Fast forwarding fifty years, Nadya's story of war and loss is told through flashbacks as she tries to come to grips with the secrets she's kept all this time. She's tried to instill the ways and customs of the Ukraine in her children. It's difficult for her to accept their modern, American lives. She's visited often by spirits from her past.

Nadya was always looking for a message but what struck me was the message I found for myself. She met a soldier in a grove of linden trees near the DP camp she spent time in during the war. And she spoke of the word for faith in Ukrainian, vira. I've written a novel about a linden tree while living here in Viera, a town named after the Slovak word for faith. I think it's probably time to dust that manuscript off and turn it into something special.

The Silence of Trees may be on sale in the Kindle store but it's worth every penny and more to read the heartfelt and emotional story of the ability of love to heal us all.
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7 of 7 people found the following review helpful
5.0 out of 5 stars I loved this book, November 12, 2011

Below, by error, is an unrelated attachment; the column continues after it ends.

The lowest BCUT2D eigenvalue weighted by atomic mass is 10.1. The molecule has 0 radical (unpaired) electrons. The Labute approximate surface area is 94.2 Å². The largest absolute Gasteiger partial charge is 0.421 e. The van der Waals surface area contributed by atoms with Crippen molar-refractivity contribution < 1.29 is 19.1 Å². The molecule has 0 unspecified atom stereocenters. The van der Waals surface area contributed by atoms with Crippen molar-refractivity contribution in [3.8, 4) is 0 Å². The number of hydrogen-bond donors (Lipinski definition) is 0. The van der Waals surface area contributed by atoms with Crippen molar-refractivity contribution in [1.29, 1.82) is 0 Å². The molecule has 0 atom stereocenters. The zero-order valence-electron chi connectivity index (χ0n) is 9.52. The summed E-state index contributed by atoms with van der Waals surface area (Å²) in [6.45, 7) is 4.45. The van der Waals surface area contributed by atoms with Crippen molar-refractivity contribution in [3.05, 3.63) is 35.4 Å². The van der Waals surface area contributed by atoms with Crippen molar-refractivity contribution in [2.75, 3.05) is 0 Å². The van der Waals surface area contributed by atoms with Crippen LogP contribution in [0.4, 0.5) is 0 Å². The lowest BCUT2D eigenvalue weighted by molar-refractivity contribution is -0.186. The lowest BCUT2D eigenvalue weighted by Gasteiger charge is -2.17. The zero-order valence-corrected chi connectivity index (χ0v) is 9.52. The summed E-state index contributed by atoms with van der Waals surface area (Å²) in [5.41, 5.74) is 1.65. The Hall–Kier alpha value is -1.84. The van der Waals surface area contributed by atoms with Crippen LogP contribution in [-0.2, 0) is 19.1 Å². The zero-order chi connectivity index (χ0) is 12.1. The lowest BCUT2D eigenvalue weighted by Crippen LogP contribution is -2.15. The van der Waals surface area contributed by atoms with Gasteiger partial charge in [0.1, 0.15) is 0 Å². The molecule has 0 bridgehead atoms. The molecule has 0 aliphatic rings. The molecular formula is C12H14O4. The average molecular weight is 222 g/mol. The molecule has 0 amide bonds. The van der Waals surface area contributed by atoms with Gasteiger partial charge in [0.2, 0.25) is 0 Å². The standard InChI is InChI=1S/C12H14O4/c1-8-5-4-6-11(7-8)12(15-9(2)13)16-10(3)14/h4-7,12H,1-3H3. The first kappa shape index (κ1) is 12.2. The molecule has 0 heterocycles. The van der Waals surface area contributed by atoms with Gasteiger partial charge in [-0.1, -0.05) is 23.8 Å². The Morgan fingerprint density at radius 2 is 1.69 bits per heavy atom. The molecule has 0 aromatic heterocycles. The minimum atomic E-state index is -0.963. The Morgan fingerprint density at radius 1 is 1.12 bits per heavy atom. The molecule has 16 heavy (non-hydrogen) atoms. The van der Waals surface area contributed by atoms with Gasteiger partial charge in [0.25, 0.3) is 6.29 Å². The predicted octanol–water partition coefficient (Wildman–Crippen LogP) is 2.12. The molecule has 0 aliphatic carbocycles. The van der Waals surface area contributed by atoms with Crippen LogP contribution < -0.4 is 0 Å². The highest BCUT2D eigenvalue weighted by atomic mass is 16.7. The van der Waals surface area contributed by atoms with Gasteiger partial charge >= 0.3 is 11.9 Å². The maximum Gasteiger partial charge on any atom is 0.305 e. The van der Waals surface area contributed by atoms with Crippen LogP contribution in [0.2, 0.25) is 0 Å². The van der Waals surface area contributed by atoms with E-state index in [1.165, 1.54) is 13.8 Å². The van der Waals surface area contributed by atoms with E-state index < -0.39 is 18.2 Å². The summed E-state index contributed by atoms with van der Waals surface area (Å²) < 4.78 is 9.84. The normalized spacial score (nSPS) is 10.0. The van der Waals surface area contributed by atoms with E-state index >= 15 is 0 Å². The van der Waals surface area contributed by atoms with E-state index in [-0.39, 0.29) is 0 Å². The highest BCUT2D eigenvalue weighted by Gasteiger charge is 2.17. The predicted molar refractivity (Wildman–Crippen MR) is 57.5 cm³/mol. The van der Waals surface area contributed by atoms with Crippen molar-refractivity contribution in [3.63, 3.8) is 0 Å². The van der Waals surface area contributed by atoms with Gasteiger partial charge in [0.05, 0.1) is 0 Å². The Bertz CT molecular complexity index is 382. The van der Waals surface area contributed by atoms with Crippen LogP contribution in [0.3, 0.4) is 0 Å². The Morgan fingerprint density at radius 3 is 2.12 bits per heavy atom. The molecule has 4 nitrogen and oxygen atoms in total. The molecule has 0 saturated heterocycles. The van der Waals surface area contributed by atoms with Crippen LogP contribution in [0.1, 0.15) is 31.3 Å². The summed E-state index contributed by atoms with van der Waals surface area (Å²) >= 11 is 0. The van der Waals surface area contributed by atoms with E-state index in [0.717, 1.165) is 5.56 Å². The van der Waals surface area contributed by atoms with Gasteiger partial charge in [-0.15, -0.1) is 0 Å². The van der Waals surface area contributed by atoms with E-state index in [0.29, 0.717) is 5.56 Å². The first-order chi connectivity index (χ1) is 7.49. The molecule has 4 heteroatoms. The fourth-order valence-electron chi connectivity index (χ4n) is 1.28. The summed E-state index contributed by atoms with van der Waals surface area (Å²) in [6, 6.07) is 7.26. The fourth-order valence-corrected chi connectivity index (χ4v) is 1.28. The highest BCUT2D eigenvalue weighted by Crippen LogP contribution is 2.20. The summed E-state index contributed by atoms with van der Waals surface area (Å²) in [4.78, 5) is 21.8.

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This review is from: The Silence of Trees (Kindle Edition)
I could not put this book down. I would rank this book as one of my top two favorite books of all time. I really connected with Nadya and felt I had known her all my life. I could read this book over and over and not get enough. This book shows us that we all have a past and must learn to accept what has been and what could be, I say this book is a MUST READ.
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27 of 34 people found the following review helpful
3.0 out of 5 stars For me, a little slow moving and repetitive, March 20, 2011
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This review is from: The Silence of Trees (Kindle Edition)
I thought the book started off well and had me gripped when Nadya was young. Her years during the war were well written and captivating. Once she was older and living in Chicago, she became tiresome to me. I found her repeating herself an she no longer seemed a realistic character.
The ending was tied up in a pretty bow. How often does that happen in life?
I found myself skimming many chapters just waiting to finish the book.
But overall it was an interesting story and not a bad read.
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The Silence of Trees
The Silence of Trees by Valya Dudycz Lupescu